We buy milk direct from Melissa Ravenhill's Woefuldane organic 110 acre farm 6 miles away in Minchinhampton. The herd of 50 dairy shorthorn cows graze outside every day of the year – only taking shelter in the yards during the cold winter nights. They live in family groups which contain a few generations of mothers and sisters and they stick together by surname - the Speckys and the Hoggins - maintaining important patterns of hierachy when it comes to who is milked first and in which milking bay – politely waiting for family members before they enter the yard for milking. The milk is pasturised onsite but not homogenised which means it is a very natural product – great in our coffees and an exceptional quality when tasted against bland, mass-produced supermarket milk.

Last year we visited the horticultualists at the very pleasant Hortico Garden Centre near Sherston and planted a bed of different varieties of Nepeta ('catmint') infront of the restaurant windows. The plants have settled in beautifully under the “Tetbury in Bloom” hanging baskets and are attracting bees, butterflies and other insects. Local felines may also be enticed by the Nepetalactone (in the leaves and the stems) which when sniffed cause curious and unusual changes in cats' behaviour! Just in case you are wondering what the prehistoric plants are, they are “cynara cardunculus” or cardoons and can grow to 2.5m high. They will soon produce large thistle-like blue/violet flowers within their silver grey leaves on which the bees and butterflies feed voraciously. The flower buds of wild cardoons are widely collected and used in Spanish and Portugese cheesemaking - the pistils of the flower being used as a vegetable rennet. The versatile plant is also being investigated as a possible source of biodiesel fuel, as the oil that can be extracted from the seeds (“artichoke oil”) is similar in composition and use to sunflower oil. Our chefs experimented with slow braising leaf stalks in the Spring to a mixed staff reaction!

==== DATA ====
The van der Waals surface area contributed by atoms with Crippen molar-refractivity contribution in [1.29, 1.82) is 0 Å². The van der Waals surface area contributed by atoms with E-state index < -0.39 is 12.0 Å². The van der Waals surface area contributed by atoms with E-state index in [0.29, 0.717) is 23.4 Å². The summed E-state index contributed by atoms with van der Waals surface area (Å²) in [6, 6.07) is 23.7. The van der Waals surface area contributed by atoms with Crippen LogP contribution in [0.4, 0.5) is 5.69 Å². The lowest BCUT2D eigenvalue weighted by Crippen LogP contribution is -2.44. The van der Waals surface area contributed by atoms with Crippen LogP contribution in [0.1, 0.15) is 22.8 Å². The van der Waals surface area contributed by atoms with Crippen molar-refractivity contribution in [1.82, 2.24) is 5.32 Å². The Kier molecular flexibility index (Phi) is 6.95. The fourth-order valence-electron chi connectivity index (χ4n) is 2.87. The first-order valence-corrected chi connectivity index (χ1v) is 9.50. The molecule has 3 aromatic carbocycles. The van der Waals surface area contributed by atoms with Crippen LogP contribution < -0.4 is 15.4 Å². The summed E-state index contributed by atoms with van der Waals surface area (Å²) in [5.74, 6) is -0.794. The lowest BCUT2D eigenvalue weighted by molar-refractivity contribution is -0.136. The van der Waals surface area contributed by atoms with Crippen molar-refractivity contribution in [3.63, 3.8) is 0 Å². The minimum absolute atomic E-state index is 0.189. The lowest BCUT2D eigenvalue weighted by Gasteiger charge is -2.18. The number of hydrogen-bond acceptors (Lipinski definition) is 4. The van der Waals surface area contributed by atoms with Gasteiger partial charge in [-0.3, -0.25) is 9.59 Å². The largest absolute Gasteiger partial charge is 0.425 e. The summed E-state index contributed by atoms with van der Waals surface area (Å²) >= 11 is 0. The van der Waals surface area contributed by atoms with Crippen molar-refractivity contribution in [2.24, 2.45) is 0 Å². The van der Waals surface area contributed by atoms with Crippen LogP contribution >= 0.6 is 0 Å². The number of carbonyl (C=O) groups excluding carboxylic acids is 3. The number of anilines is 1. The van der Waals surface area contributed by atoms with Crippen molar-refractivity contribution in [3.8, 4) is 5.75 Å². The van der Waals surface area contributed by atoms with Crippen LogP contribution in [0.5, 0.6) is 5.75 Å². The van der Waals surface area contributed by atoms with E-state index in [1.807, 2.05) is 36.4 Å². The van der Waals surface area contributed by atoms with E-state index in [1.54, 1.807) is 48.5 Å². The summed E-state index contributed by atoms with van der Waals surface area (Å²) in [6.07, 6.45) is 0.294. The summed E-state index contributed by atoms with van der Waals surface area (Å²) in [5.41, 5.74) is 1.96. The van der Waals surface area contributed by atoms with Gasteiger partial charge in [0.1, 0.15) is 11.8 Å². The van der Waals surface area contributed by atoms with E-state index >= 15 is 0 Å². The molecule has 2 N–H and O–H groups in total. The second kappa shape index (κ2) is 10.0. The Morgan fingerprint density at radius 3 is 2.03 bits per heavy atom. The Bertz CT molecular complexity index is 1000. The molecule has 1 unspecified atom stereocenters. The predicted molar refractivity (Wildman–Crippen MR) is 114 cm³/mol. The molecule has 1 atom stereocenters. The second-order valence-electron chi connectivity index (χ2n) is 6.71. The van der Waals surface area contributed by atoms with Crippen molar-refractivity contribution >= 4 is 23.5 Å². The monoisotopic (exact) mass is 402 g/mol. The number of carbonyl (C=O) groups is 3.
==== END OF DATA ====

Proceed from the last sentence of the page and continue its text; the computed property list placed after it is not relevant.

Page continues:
Other herbs which add to our garden's thriving display are French and orange scented thyme, Greek oregano, winter savory, French tarragon, hyssop, many varieties of mint, beautiful feathery bronze fennel, tarragon, rosemary, garlic chives, purple sage, chamomile and borage. The grape vines from Sunny Bank Vines are now sending out masses of shoots and have claimed the pergola as their home, creating a Mediterranean canopy. This Autumn we shall again harvest some juicy bunches of grapes for our cheese board and breakfast buffet.

Live Sunday music is an integral part of The Priory Inn's product and starts every week at 8pm - entry is free.  On the 2nd, Blind River Scare's Tim Manning plays original Americana, folk, country-tinged songs, followed on the 9th by Shuwanfey, a Welsh indie-folk artist and songwriter. Lewis Clark's lyrical blend of folk and blues will entertain on the 16th and a stripped back acoustic brand of funk rock will be played by The Funkinsteins on the 23rd. The last Sunday in July sees the always popular Steve Degutis playing a wealth of self-penned songs. See our website for information on each performer.

“I am Summer, come to lure you away from your computer... come dance on my fresh grass, dig your toes into my beaches.” Oriana Green